In previous blog I’ve announced free iAL extension for Visual Studio Code.

First version (0.1.0) allows you to get image for action.

Just type the name/description of your action, and iAL will find the best image for it, among 1100+ standard images using machine learning algorithms. 

Is this magic? =) Well, let’s see how it really works. 

Architecture

 

The Big picture of the process is the next:

1)    Developer creates Action on page, adds Image property, press Ctrl+Shift+P , select “iAL: Get image for action” (iAL extension should be installed), types the purpose of action (name or short description) and click Enter

2)    iAL extension function “GetImage” send HTTP request to Azure Function “get-nav-actionimage”

3)    Azure Function “get-nav-actionimage” send HTTP request to Azure Machine Learning web service “Get-NAV-ActionImage”

4)    Azure ML web service “Get-NAV-ActionImage” run experiment “Get-NAV-ActionImage”

5)    The result of experiment is “Image Value” (“Scored Value” in terms of Azure ML)

6)    Azure Function get “Image Value” in response from Azure ML Web Service

7)    iAL Extension get “Image Value” in response from Azure Function

8)    Developer get “Image Value” in VS Code editor

The whole process can take from 1 second to 20 seconds. Why there is so big difference in execution speed?

Because of Azure Functions.

Azure Functions

As you see we use Azure Functions here. Why? Because Azure ML WebService URL can be changed. 

I found that when you change experiment workplace then url changes. Also, if I want to create new experiment (for better speed/accuracy) then this also will result in different url.

So, I don’t want Azure ML URL to be hardcoded in VS Code extension. I want to be sure that every user use one url to get correct result. 

That is why I use Azure function which has static URL (which is hardcoded in VS Code extension).

And my Azure function has hardcoded URL to Azure ML web service, which I can change on the fly.

But what influence on Azure function execution time? This is “Always On” feature. When this feature is deactivated, then Azure functions app goes to sleep mode after some period of inactivity. And on free price tier “Always On” is turned off, and cannot be activated.

 

That is why, when developers use my extension rarely, then for every developer the process  take about 20 sec. But if developers will use this app more often, then time for every developer will be reduced up to 1 sec (azure function will not go to sleep mode). 

Yesterday I found Azure service “API management”. Did not tried it yet, may be it will solve this problem (//To Investigate). 

The next Azure Function code interact with Azure Machine Learning web service

declare var require: any

export function run(context: any, req: any): void 
{
    context.log("TypeScript HTTP trigger function processed a request.")

    if (req.query.alActionName || (req.body && req.body.alActionName)) 
    {
    } else 
    {
        context.res =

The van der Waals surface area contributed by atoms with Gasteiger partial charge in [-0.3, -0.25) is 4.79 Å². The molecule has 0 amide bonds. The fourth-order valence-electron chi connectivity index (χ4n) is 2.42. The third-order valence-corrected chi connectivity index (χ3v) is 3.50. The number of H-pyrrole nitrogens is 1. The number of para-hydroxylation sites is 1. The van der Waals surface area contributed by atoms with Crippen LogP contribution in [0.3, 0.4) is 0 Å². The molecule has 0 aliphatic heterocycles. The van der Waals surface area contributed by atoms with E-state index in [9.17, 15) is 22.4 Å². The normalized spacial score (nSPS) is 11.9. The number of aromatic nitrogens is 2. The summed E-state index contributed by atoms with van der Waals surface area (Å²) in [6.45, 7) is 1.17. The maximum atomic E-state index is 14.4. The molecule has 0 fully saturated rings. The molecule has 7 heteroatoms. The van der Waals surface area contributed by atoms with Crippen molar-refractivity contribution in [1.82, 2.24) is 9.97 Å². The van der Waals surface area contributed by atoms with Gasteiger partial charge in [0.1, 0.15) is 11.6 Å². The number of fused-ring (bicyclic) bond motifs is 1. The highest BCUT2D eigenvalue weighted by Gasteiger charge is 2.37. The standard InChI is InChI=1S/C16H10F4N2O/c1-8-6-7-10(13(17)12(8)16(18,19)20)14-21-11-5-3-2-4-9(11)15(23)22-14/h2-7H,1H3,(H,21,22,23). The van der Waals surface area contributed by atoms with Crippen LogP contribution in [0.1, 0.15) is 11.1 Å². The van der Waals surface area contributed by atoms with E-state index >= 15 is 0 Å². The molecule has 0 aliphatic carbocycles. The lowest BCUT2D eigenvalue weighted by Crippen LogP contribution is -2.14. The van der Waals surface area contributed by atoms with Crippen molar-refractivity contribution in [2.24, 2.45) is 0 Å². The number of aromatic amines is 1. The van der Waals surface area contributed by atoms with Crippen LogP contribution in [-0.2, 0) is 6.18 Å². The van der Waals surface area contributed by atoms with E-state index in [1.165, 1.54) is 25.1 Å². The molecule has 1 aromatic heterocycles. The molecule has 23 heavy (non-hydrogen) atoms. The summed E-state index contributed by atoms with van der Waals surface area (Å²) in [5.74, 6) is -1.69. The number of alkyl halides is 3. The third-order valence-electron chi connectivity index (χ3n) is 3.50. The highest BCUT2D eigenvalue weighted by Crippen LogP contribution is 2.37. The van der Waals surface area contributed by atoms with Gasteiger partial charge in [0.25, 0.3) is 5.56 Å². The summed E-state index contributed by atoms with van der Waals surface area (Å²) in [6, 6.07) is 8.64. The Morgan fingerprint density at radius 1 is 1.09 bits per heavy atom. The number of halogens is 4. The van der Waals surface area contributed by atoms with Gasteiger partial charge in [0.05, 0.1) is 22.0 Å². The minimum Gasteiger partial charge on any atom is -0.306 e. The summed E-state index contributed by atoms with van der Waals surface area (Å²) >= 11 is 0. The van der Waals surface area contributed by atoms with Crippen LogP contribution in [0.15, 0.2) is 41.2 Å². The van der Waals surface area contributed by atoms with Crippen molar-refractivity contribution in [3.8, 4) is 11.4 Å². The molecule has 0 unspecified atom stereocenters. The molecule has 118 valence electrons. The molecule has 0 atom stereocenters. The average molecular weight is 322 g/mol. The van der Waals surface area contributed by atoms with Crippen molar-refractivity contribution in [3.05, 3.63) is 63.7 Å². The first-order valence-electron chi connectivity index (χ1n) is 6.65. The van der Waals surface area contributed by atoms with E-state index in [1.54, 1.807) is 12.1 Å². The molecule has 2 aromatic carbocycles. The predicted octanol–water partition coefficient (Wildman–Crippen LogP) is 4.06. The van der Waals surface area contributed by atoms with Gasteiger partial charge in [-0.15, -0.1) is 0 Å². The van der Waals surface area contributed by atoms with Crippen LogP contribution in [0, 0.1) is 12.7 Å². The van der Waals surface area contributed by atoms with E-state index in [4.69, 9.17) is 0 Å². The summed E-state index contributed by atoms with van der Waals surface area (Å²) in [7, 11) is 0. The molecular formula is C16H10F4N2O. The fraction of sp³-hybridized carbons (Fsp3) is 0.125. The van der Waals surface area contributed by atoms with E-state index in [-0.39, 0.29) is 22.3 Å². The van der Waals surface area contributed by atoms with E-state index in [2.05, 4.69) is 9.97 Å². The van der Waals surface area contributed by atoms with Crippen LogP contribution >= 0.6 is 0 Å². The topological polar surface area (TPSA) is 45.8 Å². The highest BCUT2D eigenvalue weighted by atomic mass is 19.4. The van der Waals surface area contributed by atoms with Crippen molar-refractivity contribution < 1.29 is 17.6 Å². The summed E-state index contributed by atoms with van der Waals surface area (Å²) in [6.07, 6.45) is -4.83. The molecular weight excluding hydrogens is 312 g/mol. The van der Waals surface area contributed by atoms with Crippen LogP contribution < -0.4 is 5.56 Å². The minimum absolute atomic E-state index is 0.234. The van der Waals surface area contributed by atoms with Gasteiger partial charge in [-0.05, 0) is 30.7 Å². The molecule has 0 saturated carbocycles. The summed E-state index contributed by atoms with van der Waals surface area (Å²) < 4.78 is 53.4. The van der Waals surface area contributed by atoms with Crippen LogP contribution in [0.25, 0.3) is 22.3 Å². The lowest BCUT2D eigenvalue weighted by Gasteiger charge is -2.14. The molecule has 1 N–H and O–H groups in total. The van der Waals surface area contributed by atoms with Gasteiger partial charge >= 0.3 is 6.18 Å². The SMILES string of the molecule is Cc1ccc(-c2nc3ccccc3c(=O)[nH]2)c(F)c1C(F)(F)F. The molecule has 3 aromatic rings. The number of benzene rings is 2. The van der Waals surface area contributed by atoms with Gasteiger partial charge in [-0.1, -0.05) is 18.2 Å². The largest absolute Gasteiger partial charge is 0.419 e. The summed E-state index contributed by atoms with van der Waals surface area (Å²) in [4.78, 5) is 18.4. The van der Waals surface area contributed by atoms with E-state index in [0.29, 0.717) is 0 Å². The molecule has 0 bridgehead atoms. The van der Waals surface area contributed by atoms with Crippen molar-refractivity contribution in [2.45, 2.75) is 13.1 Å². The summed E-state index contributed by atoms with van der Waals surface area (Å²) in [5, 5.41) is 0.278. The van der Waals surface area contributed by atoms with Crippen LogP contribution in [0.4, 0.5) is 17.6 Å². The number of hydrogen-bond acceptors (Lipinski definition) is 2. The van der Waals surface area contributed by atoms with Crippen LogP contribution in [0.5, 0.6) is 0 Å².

{
            status: 400,
            body: "Please pass an Action Name on the query string or in the request body"
        }
    }

    let request = require('request');

    const uri = 'https://europewest.services.azureml.net/workspaces/YOUR-WORKSPACE-ID/services/YOUR-WEB-SERVICE-ID/execute?api-version=2.0&format=swagger';
    const apiKey = 'YOUR-API-KEY';
    
    let data = 
        {
        "Inputs": 
            {
             "input1":
             [
                {
                    'Text on Action': (req.query.alActionName || req.body.alActionName)
                }
             ],
            },
            "GlobalParameters": {}
         }
    
    const reqOptions = 
    {
         uri: uri,
         method: "POST",
         headers: 
         {
             "Content-Type": "application/json",
             "Authorization": "Bearer " + apiKey,
         },
         body: JSON.stringify(data)
    }
    
    request(reqOptions, function (error, response, body) 
    {
        if (error !== undefined && error !== null) 
        {
            context.res = 
            {
                status: 400,
                body: 'Failed to read the content. Error: ' + error
            }
            return;
        }
        if (response.statusCode !== 200) 
        {
            context.res = 
            {
                status: response.statusCode,
                body: 'Failed to read the content. Status code ' + response.statusCode + ' and body: ' + body
            };
            return;
        }

        let jsonObject = JSON.parse(body);

        let alActionImage =  jsonObject.Results.output1[0]["Scored Labels"];
        context.res = 
        {
            status: response.statusCode,
            body: alActionImage
        };
        context.done();

    })    
}

To execute this code in Azure Functions you need also to

  1. Go to https://<function_app_name>.scm.azurewebsites.net.
  2. Click Debug Console > CMD.
  3. Go to D:\home\site\wwwroot, and then drag your package.json file to the wwwroot folder at the top half of the page.
  4. After the package.json file is uploaded, run the npm install request command in the Kudu remote execution console.
    This action downloads the packages indicated in the package.json file and restarts the function app.

https://docs.microsoft.com/en-us/azure/azure-functions/functions-reference-node 

What's next

In next blog I will describe how to create Azure Machine Learning web service to propose Image for Action. 

Try

Feel free to use iAL extension in your everyday work and please, rate it and leave feedback on Marketplace and create issues on ial github project.